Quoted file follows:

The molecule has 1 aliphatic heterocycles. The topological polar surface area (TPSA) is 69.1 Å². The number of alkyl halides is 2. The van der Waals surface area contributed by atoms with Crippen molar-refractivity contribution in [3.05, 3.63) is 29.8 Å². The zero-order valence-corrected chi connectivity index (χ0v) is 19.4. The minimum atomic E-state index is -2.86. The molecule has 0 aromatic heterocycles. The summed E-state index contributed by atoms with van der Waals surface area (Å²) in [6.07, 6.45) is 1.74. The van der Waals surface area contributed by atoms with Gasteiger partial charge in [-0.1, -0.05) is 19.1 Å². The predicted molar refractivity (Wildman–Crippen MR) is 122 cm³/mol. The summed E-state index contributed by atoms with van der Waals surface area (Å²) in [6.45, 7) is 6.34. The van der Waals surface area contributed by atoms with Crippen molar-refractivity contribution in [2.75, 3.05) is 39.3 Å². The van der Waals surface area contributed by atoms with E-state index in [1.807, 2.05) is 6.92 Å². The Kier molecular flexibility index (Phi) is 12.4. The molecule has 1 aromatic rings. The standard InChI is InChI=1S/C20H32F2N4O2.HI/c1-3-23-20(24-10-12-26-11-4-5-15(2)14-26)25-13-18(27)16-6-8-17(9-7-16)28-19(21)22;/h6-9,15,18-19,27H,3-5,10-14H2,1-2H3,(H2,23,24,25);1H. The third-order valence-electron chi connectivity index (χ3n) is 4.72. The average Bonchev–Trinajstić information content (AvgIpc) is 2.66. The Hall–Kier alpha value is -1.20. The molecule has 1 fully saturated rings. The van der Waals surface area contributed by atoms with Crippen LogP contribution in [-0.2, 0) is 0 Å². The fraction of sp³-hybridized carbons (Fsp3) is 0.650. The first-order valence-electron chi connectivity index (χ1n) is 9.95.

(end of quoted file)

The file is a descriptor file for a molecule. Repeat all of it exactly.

The molecule has 1 aliphatic heterocycles. The topological polar surface area (TPSA) is 69.1 Å². The number of alkyl halides is 2. The van der Waals surface area contributed by atoms with Crippen molar-refractivity contribution in [3.05, 3.63) is 29.8 Å². The zero-order valence-corrected chi connectivity index (χ0v) is 19.4. The minimum atomic E-state index is -2.86. The molecule has 0 aromatic heterocycles. The summed E-state index contributed by atoms with van der Waals surface area (Å²) in [6.07, 6.45) is 1.74. The van der Waals surface area contributed by atoms with Gasteiger partial charge in [-0.1, -0.05) is 19.1 Å². The predicted molar refractivity (Wildman–Crippen MR) is 122 cm³/mol. The summed E-state index contributed by atoms with van der Waals surface area (Å²) in [6.45, 7) is 6.34. The van der Waals surface area contributed by atoms with Crippen molar-refractivity contribution in [2.75, 3.05) is 39.3 Å². The van der Waals surface area contributed by atoms with E-state index in [1.807, 2.05) is 6.92 Å². The Kier molecular flexibility index (Phi) is 12.4. The molecule has 1 aromatic rings. The standard InChI is InChI=1S/C20H32F2N4O2.HI/c1-3-23-20(24-10-12-26-11-4-5-15(2)14-26)25-13-18(27)16-6-8-17(9-7-16)28-19(21)22;/h6-9,15,18-19,27H,3-5,10-14H2,1-2H3,(H2,23,24,25);1H. The third-order valence-electron chi connectivity index (χ3n) is 4.72. The average Bonchev–Trinajstić information content (AvgIpc) is 2.66. The Hall–Kier alpha value is -1.20. The molecule has 1 fully saturated rings. The van der Waals surface area contributed by atoms with Crippen LogP contribution in [-0.2, 0) is 0 Å². The fraction of sp³-hybridized carbons (Fsp3) is 0.650. The first-order valence-electron chi connectivity index (χ1n) is 9.95.